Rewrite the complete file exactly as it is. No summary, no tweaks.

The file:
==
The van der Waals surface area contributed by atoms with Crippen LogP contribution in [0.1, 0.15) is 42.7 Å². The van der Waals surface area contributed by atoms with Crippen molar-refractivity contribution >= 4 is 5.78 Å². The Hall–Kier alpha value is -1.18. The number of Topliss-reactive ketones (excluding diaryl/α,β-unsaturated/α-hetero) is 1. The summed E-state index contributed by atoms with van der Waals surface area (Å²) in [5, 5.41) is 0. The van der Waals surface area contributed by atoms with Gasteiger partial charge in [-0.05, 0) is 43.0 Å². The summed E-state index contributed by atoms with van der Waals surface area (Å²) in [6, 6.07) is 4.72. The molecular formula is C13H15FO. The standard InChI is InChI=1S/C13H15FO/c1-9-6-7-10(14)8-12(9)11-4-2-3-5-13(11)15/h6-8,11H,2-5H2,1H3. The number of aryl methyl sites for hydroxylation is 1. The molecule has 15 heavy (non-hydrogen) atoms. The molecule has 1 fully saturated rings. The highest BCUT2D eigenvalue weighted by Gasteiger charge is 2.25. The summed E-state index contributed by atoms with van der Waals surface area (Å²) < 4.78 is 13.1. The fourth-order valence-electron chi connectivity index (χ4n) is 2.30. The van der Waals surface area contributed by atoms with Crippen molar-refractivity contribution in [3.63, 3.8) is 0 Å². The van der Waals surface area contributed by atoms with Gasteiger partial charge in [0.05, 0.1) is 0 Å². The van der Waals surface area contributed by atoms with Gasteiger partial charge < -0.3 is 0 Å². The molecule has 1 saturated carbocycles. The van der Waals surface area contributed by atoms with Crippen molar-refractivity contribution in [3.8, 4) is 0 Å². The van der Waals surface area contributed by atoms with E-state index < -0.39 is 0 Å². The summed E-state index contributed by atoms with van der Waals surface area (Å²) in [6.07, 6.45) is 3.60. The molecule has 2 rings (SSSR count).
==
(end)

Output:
The van der Waals surface area contributed by atoms with Crippen LogP contribution in [0.1, 0.15) is 42.7 Å². The van der Waals surface area contributed by atoms with Crippen molar-refractivity contribution >= 4 is 5.78 Å². The Hall–Kier alpha value is -1.18. The number of Topliss-reactive ketones (excluding diaryl/α,β-unsaturated/α-hetero) is 1. The summed E-state index contributed by atoms with van der Waals surface area (Å²) in [5, 5.41) is 0. The van der Waals surface area contributed by atoms with Gasteiger partial charge in [-0.05, 0) is 43.0 Å². The summed E-state index contributed by atoms with van der Waals surface area (Å²) in [6, 6.07) is 4.72. The molecular formula is C13H15FO. The standard InChI is InChI=1S/C13H15FO/c1-9-6-7-10(14)8-12(9)11-4-2-3-5-13(11)15/h6-8,11H,2-5H2,1H3. The number of aryl methyl sites for hydroxylation is 1. The molecule has 15 heavy (non-hydrogen) atoms. The molecule has 1 fully saturated rings. The highest BCUT2D eigenvalue weighted by Gasteiger charge is 2.25. The summed E-state index contributed by atoms with van der Waals surface area (Å²) < 4.78 is 13.1. The fourth-order valence-electron chi connectivity index (χ4n) is 2.30. The van der Waals surface area contributed by atoms with Crippen molar-refractivity contribution in [3.63, 3.8) is 0 Å². The van der Waals surface area contributed by atoms with Gasteiger partial charge in [0.05, 0.1) is 0 Å². The van der Waals surface area contributed by atoms with Gasteiger partial charge < -0.3 is 0 Å². The molecule has 1 saturated carbocycles. The van der Waals surface area contributed by atoms with Crippen molar-refractivity contribution in [3.8, 4) is 0 Å². The van der Waals surface area contributed by atoms with E-state index < -0.39 is 0 Å². The summed E-state index contributed by atoms with van der Waals surface area (Å²) in [6.07, 6.45) is 3.60. The molecule has 2 rings (SSSR count).